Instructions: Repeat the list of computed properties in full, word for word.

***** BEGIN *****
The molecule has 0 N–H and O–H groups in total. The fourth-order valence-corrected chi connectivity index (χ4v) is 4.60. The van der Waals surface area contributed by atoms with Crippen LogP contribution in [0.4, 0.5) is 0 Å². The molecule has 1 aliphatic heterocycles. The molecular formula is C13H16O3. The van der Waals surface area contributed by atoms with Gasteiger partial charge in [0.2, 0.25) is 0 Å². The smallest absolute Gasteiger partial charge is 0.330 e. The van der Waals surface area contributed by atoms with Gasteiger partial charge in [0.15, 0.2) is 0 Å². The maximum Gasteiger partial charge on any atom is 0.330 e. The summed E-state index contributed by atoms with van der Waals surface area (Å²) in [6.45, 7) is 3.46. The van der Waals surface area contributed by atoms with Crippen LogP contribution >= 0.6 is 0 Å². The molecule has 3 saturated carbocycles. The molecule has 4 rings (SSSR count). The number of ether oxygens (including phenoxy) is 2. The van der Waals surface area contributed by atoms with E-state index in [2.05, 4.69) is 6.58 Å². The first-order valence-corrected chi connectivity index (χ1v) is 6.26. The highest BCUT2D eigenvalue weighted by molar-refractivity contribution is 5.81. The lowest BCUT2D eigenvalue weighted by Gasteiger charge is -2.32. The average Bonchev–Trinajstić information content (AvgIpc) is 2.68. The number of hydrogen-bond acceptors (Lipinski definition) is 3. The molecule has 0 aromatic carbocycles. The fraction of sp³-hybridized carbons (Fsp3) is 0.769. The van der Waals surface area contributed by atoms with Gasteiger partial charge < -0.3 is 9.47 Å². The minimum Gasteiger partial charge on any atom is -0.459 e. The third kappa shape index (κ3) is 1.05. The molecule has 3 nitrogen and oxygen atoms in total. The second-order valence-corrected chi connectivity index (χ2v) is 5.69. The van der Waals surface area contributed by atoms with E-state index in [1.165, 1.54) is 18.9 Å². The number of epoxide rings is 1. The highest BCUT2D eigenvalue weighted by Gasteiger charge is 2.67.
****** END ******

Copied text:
The molecule has 0 N–H and O–H groups in total. The fourth-order valence-corrected chi connectivity index (χ4v) is 4.60. The van der Waals surface area contributed by atoms with Crippen LogP contribution in [0.4, 0.5) is 0 Å². The molecule has 1 aliphatic heterocycles. The molecular formula is C13H16O3. The van der Waals surface area contributed by atoms with Gasteiger partial charge in [0.2, 0.25) is 0 Å². The smallest absolute Gasteiger partial charge is 0.330 e. The van der Waals surface area contributed by atoms with Gasteiger partial charge in [0.15, 0.2) is 0 Å². The maximum Gasteiger partial charge on any atom is 0.330 e. The summed E-state index contributed by atoms with van der Waals surface area (Å²) in [6.45, 7) is 3.46. The van der Waals surface area contributed by atoms with Crippen LogP contribution >= 0.6 is 0 Å². The molecule has 3 saturated carbocycles. The molecule has 4 rings (SSSR count). The number of ether oxygens (including phenoxy) is 2. The van der Waals surface area contributed by atoms with E-state index in [2.05, 4.69) is 6.58 Å². The first-order valence-corrected chi connectivity index (χ1v) is 6.26. The highest BCUT2D eigenvalue weighted by molar-refractivity contribution is 5.81. The lowest BCUT2D eigenvalue weighted by Gasteiger charge is -2.32. The average Bonchev–Trinajstić information content (AvgIpc) is 2.68. The number of hydrogen-bond acceptors (Lipinski definition) is 3. The molecule has 0 aromatic carbocycles. The fraction of sp³-hybridized carbons (Fsp3) is 0.769. The van der Waals surface area contributed by atoms with Gasteiger partial charge < -0.3 is 9.47 Å². The minimum Gasteiger partial charge on any atom is -0.459 e. The third kappa shape index (κ3) is 1.05. The molecule has 3 nitrogen and oxygen atoms in total. The second-order valence-corrected chi connectivity index (χ2v) is 5.69. The van der Waals surface area contributed by atoms with E-state index in [1.165, 1.54) is 18.9 Å². The number of epoxide rings is 1. The highest BCUT2D eigenvalue weighted by Gasteiger charge is 2.67.